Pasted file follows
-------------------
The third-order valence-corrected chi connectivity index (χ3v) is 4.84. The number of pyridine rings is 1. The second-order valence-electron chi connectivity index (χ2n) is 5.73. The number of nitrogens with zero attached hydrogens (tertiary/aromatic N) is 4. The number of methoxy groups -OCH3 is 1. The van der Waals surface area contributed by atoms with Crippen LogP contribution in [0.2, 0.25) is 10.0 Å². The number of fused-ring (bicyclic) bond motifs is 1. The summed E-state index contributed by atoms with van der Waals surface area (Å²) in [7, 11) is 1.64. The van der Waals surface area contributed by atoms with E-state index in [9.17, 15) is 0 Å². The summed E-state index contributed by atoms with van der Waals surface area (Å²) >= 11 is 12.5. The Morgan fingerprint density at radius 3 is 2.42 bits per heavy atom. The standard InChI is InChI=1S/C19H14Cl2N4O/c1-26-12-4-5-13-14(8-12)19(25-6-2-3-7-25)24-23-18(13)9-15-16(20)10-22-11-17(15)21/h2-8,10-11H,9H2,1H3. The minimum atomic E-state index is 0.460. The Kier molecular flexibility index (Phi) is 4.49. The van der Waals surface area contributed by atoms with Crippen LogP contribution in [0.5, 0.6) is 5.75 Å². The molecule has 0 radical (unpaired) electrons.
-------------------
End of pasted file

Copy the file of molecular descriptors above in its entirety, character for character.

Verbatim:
The third-order valence-corrected chi connectivity index (χ3v) is 4.84. The number of pyridine rings is 1. The second-order valence-electron chi connectivity index (χ2n) is 5.73. The number of nitrogens with zero attached hydrogens (tertiary/aromatic N) is 4. The number of methoxy groups -OCH3 is 1. The van der Waals surface area contributed by atoms with Crippen LogP contribution in [0.2, 0.25) is 10.0 Å². The number of fused-ring (bicyclic) bond motifs is 1. The summed E-state index contributed by atoms with van der Waals surface area (Å²) in [7, 11) is 1.64. The van der Waals surface area contributed by atoms with E-state index in [9.17, 15) is 0 Å². The summed E-state index contributed by atoms with van der Waals surface area (Å²) >= 11 is 12.5. The Morgan fingerprint density at radius 3 is 2.42 bits per heavy atom. The standard InChI is InChI=1S/C19H14Cl2N4O/c1-26-12-4-5-13-14(8-12)19(25-6-2-3-7-25)24-23-18(13)9-15-16(20)10-22-11-17(15)21/h2-8,10-11H,9H2,1H3. The minimum atomic E-state index is 0.460. The Kier molecular flexibility index (Phi) is 4.49. The van der Waals surface area contributed by atoms with Crippen LogP contribution in [0.5, 0.6) is 5.75 Å². The molecule has 0 radical (unpaired) electrons.